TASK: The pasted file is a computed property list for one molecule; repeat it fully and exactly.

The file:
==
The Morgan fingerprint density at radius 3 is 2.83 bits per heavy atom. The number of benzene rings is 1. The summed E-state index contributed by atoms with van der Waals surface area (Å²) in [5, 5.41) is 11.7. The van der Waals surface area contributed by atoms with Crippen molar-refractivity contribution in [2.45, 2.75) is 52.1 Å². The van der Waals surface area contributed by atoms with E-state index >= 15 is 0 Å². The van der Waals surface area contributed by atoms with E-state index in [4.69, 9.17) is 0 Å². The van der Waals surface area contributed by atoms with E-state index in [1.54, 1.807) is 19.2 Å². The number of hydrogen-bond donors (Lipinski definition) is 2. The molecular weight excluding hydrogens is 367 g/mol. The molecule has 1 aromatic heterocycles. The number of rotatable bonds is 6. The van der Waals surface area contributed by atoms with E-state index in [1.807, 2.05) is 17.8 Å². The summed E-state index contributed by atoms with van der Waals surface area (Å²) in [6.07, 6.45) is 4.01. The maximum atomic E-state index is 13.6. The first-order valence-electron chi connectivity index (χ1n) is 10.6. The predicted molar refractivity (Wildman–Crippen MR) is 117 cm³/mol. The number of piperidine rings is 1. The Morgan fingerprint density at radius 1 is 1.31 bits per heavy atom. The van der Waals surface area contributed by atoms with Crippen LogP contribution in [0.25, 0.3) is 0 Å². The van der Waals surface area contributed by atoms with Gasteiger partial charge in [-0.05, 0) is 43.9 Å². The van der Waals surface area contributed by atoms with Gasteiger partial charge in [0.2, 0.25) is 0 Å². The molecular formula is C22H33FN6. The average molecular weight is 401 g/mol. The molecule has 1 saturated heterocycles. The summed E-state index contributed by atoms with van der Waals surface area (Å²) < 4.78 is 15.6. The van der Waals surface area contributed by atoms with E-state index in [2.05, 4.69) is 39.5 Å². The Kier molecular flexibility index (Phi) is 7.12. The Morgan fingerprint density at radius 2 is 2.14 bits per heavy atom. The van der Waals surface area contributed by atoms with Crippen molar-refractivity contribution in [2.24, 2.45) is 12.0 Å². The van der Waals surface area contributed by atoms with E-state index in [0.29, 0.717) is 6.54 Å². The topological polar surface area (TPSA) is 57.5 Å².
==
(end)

The Morgan fingerprint density at radius 3 is 2.83 bits per heavy atom. The number of benzene rings is 1. The summed E-state index contributed by atoms with van der Waals surface area (Å²) in [5, 5.41) is 11.7. The van der Waals surface area contributed by atoms with Crippen molar-refractivity contribution in [2.45, 2.75) is 52.1 Å². The van der Waals surface area contributed by atoms with E-state index >= 15 is 0 Å². The van der Waals surface area contributed by atoms with E-state index in [4.69, 9.17) is 0 Å². The van der Waals surface area contributed by atoms with E-state index in [1.54, 1.807) is 19.2 Å². The number of hydrogen-bond donors (Lipinski definition) is 2. The molecular weight excluding hydrogens is 367 g/mol. The molecule has 1 aromatic heterocycles. The number of rotatable bonds is 6. The van der Waals surface area contributed by atoms with E-state index in [1.807, 2.05) is 17.8 Å². The summed E-state index contributed by atoms with van der Waals surface area (Å²) in [6.07, 6.45) is 4.01. The maximum atomic E-state index is 13.6. The first-order valence-electron chi connectivity index (χ1n) is 10.6. The predicted molar refractivity (Wildman–Crippen MR) is 117 cm³/mol. The number of piperidine rings is 1. The Morgan fingerprint density at radius 1 is 1.31 bits per heavy atom. The van der Waals surface area contributed by atoms with Crippen LogP contribution in [0.25, 0.3) is 0 Å². The van der Waals surface area contributed by atoms with Gasteiger partial charge in [-0.05, 0) is 43.9 Å². The van der Waals surface area contributed by atoms with Gasteiger partial charge in [0.2, 0.25) is 0 Å². The molecular formula is C22H33FN6. The average molecular weight is 401 g/mol. The molecule has 1 saturated heterocycles. The summed E-state index contributed by atoms with van der Waals surface area (Å²) < 4.78 is 15.6. The van der Waals surface area contributed by atoms with E-state index in [2.05, 4.69) is 39.5 Å². The Kier molecular flexibility index (Phi) is 7.12. The Morgan fingerprint density at radius 2 is 2.14 bits per heavy atom. The van der Waals surface area contributed by atoms with Crippen molar-refractivity contribution in [2.24, 2.45) is 12.0 Å². The van der Waals surface area contributed by atoms with E-state index in [0.29, 0.717) is 6.54 Å². The topological polar surface area (TPSA) is 57.5 Å².